Professional racing has different kinds of fans. Some of these fans just like to watch the competitors going head to head on the track, using their skills and guile to bury their opponents and cross the finish line first.
Other racing fans get into the technical stuff that goes on behind the scenes – how much the mechanics have changed, how much the team has spent, how hard the drivers have been training, and so on.
DownHill Masters is for the second kind of fan. While it contains some frantic, tense races down a series of tight, winding, urban courses, you’ll spend at least as much time off the track as you do on it.
We’ll start with the backroom stuff. The game gives you three different riders to choose from, each with their own riding style. Marie specializes in tricks, while the besuited Steve goes in for speed and the hulking chef Devito unsurprisingly prefers power.
Making progress with these three characters involves a weird and wonderful array of activities.
After selecting a character you’ll see them standing outside their garage ready to jump into their VW Camper and head for the race track. But swiping left or right on the screen takes them to the other areas of their life.
There’s a screen for work, one for the gym, and lastly one for home. In each of these you have tasks to complete – though these aren’t interactive. You just tap on the icons on the bottom right of the screen to set them going.
These tasks allow your character to level-up and earn money, depending on where they are, and as they level-up more tasks become available.
The three characters in DownHill Masters all look great, and a lot of effort has clearly been poured into fleshing them out. Unfortunately, Marie is not the greatest symbol of female emancipation, in that her home is mostly pink and her work involves ironing and sewing. Oops.
In terms of the action on the track, DownHill Masters sees you hurtling down various courses carved out of a single overarching urban map.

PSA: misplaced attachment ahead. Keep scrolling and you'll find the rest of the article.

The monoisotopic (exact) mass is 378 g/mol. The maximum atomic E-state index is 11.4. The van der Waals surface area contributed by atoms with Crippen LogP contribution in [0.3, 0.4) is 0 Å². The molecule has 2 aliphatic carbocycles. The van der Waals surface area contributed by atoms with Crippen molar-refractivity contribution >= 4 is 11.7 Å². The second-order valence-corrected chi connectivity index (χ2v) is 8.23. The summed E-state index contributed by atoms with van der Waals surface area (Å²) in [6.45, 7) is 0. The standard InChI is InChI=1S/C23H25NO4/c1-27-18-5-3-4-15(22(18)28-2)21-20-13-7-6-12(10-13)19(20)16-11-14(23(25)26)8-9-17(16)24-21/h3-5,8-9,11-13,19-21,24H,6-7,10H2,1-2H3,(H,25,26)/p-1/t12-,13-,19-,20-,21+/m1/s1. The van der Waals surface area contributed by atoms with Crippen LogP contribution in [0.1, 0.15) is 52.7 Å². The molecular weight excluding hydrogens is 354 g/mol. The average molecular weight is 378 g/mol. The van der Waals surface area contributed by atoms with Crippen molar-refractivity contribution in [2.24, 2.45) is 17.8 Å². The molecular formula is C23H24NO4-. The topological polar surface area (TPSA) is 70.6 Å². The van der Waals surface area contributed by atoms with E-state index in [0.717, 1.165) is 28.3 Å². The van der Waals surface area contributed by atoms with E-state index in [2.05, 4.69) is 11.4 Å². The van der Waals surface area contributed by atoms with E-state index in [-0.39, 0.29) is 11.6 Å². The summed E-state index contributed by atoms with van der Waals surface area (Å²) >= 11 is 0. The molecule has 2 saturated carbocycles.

The Race mode, which is where you’ll spend most of your racing time initially, is made up of ten chapters comprising five races each, with every race in a chapter taking place on the same section of the course.
This feels a bit repetitive at first, partly because it takes a while for the difficulty to ramp up to the point that you’re reliably losing races. We didn’t encounter a real challenge until the sixth chapter.
That said, the races are frantic, jostly affairs, with other riders trying to knock you off and chip away at your HP they get a chance. Amusingly, if they succeed you have to finish the race on foot, with your bike over your shoulder.
Alongside HP you’ve got power, a constantly replenishing boost function. There’s a brake, too, but who need those?
Every time you win a race you get a loot crate. Opening these takes some time, but you can expedite the process by splashing out a few gems. These crates contain passive and active skills that you can equip to your rider before a race, giving you extra HP, extra power, a speed boost for the whole race, and so on.
Once things get tricky on the track you’ll need to bust these skills out, and picking the right ones for the situation is essential. Equally, it’s essential that don’t waste them, as they’re all consumable.
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On top of that you can buy and upgrade everything from the individual parts of your bike frame to your gloves and shoes, with each item conferring its own unique benefits in six different areas of your performance. Each character has a skill tree, too, which you climb with tricky-to-obtain skill tickets.
In other words, DownHill Masters is a deep management game, and the need to exercise extreme managerial prowess becomes evident as you reach the tougher races – and harder opponents in the World Grandprix – and run out of gems. The free-to-play economy is as tough to navigate as the real one.
DownHill Masters is an ambitious game, covering every area of a semi-professional racer’s life, from earning money at their day job to spend on gear, all the way to bombing down a street on a bike with the wind in their hair.
As you’d expect, the racing itself is not the main attraction – though it’s perfectly fine. Instead, what stands out in DownHill Masters is the sheer breadth of its managerial scope and its polished, personality-filled presentation.
Check out Downhill Masters for yourself on Google Play right now.
As long as you find the nuts and bolts of racing – and, more importantly, the free-to-play economy – as enjoyable as the racing itself, you should take DownHill Masters for a spin.